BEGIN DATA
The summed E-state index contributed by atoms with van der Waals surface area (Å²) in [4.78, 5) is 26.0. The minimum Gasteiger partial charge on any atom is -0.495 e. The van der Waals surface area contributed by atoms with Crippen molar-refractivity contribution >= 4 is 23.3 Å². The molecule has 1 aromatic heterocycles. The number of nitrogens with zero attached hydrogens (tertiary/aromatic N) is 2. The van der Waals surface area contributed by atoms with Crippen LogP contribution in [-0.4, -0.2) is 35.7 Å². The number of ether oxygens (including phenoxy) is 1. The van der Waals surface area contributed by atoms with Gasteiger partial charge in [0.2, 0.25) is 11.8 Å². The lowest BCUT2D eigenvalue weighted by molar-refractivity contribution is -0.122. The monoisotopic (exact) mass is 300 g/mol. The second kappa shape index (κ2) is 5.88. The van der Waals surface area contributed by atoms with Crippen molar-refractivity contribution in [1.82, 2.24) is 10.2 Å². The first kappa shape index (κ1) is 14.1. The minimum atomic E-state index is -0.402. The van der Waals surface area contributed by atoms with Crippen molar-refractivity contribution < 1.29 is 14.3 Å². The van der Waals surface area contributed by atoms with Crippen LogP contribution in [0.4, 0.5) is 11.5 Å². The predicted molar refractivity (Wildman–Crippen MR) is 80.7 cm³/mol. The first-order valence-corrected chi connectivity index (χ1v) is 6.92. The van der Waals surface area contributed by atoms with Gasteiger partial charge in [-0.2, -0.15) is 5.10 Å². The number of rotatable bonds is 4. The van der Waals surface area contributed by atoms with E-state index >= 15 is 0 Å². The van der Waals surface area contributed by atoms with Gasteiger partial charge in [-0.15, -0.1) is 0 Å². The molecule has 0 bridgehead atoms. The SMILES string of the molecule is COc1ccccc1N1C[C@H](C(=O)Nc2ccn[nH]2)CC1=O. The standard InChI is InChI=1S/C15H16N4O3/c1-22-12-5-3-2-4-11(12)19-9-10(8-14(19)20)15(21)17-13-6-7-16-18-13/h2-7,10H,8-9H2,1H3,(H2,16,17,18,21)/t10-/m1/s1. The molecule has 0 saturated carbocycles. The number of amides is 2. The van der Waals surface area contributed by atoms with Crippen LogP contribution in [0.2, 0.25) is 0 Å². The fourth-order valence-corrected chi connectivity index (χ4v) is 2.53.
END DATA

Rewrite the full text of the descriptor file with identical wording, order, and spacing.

The summed E-state index contributed by atoms with van der Waals surface area (Å²) in [4.78, 5) is 26.0. The minimum Gasteiger partial charge on any atom is -0.495 e. The van der Waals surface area contributed by atoms with Crippen molar-refractivity contribution >= 4 is 23.3 Å². The molecule has 1 aromatic heterocycles. The number of nitrogens with zero attached hydrogens (tertiary/aromatic N) is 2. The van der Waals surface area contributed by atoms with Crippen LogP contribution in [-0.4, -0.2) is 35.7 Å². The number of ether oxygens (including phenoxy) is 1. The van der Waals surface area contributed by atoms with Gasteiger partial charge in [0.2, 0.25) is 11.8 Å². The lowest BCUT2D eigenvalue weighted by molar-refractivity contribution is -0.122. The monoisotopic (exact) mass is 300 g/mol. The second kappa shape index (κ2) is 5.88. The van der Waals surface area contributed by atoms with Crippen molar-refractivity contribution in [1.82, 2.24) is 10.2 Å². The first kappa shape index (κ1) is 14.1. The minimum atomic E-state index is -0.402. The van der Waals surface area contributed by atoms with Crippen molar-refractivity contribution < 1.29 is 14.3 Å². The van der Waals surface area contributed by atoms with Crippen LogP contribution in [0.4, 0.5) is 11.5 Å². The predicted molar refractivity (Wildman–Crippen MR) is 80.7 cm³/mol. The first-order valence-corrected chi connectivity index (χ1v) is 6.92. The van der Waals surface area contributed by atoms with Gasteiger partial charge in [-0.2, -0.15) is 5.10 Å². The number of rotatable bonds is 4. The van der Waals surface area contributed by atoms with E-state index >= 15 is 0 Å². The van der Waals surface area contributed by atoms with Gasteiger partial charge in [-0.15, -0.1) is 0 Å². The molecule has 0 bridgehead atoms. The SMILES string of the molecule is COc1ccccc1N1C[C@H](C(=O)Nc2ccn[nH]2)CC1=O. The standard InChI is InChI=1S/C15H16N4O3/c1-22-12-5-3-2-4-11(12)19-9-10(8-14(19)20)15(21)17-13-6-7-16-18-13/h2-7,10H,8-9H2,1H3,(H2,16,17,18,21)/t10-/m1/s1. The molecule has 0 saturated carbocycles. The number of amides is 2. The van der Waals surface area contributed by atoms with Crippen LogP contribution in [0.2, 0.25) is 0 Å². The fourth-order valence-corrected chi connectivity index (χ4v) is 2.53.